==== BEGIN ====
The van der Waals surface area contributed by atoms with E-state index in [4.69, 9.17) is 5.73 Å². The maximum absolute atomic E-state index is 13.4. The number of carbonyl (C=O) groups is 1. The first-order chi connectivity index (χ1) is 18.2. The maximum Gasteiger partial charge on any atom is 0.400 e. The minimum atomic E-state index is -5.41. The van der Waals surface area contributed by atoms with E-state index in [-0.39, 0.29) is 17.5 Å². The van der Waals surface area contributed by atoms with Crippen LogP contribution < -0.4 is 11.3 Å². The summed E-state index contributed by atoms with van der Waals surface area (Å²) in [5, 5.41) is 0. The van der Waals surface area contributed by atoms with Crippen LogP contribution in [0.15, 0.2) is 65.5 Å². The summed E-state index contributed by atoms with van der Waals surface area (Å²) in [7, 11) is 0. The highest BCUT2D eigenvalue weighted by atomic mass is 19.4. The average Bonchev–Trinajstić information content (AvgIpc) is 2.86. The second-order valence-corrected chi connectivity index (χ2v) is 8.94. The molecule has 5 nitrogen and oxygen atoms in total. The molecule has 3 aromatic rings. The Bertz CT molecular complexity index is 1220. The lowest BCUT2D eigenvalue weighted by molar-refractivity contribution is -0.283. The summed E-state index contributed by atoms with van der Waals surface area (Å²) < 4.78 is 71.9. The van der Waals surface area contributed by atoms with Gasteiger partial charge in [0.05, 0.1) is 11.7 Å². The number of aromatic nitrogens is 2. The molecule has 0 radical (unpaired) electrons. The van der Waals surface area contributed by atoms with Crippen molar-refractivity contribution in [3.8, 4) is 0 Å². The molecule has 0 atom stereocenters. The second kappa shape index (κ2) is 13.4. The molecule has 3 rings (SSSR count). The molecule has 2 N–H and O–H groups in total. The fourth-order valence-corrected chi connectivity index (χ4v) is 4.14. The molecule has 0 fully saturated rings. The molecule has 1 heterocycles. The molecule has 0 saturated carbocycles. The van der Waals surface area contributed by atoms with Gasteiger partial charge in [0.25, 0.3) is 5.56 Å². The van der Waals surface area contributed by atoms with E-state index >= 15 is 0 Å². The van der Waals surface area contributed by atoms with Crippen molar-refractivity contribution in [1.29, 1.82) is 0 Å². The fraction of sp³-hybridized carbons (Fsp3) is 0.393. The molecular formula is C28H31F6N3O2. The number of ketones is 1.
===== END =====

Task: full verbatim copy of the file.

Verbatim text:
The van der Waals surface area contributed by atoms with E-state index in [4.69, 9.17) is 5.73 Å². The maximum absolute atomic E-state index is 13.4. The number of carbonyl (C=O) groups is 1. The first-order chi connectivity index (χ1) is 18.2. The maximum Gasteiger partial charge on any atom is 0.400 e. The minimum atomic E-state index is -5.41. The van der Waals surface area contributed by atoms with E-state index in [-0.39, 0.29) is 17.5 Å². The van der Waals surface area contributed by atoms with Crippen LogP contribution < -0.4 is 11.3 Å². The summed E-state index contributed by atoms with van der Waals surface area (Å²) in [5, 5.41) is 0. The van der Waals surface area contributed by atoms with Crippen LogP contribution in [0.15, 0.2) is 65.5 Å². The summed E-state index contributed by atoms with van der Waals surface area (Å²) in [7, 11) is 0. The highest BCUT2D eigenvalue weighted by atomic mass is 19.4. The average Bonchev–Trinajstić information content (AvgIpc) is 2.86. The second-order valence-corrected chi connectivity index (χ2v) is 8.94. The molecule has 5 nitrogen and oxygen atoms in total. The molecule has 3 aromatic rings. The Bertz CT molecular complexity index is 1220. The lowest BCUT2D eigenvalue weighted by molar-refractivity contribution is -0.283. The summed E-state index contributed by atoms with van der Waals surface area (Å²) < 4.78 is 71.9. The van der Waals surface area contributed by atoms with Gasteiger partial charge in [0.05, 0.1) is 11.7 Å². The number of aromatic nitrogens is 2. The molecule has 0 radical (unpaired) electrons. The van der Waals surface area contributed by atoms with Crippen molar-refractivity contribution in [3.8, 4) is 0 Å². The molecule has 0 atom stereocenters. The second kappa shape index (κ2) is 13.4. The molecule has 3 rings (SSSR count). The molecule has 2 N–H and O–H groups in total. The fourth-order valence-corrected chi connectivity index (χ4v) is 4.14. The molecule has 0 fully saturated rings. The molecule has 1 heterocycles. The molecule has 0 saturated carbocycles. The van der Waals surface area contributed by atoms with Gasteiger partial charge in [0.25, 0.3) is 5.56 Å². The van der Waals surface area contributed by atoms with E-state index >= 15 is 0 Å². The van der Waals surface area contributed by atoms with Crippen molar-refractivity contribution in [1.29, 1.82) is 0 Å². The fraction of sp³-hybridized carbons (Fsp3) is 0.393. The molecular formula is C28H31F6N3O2. The number of ketones is 1.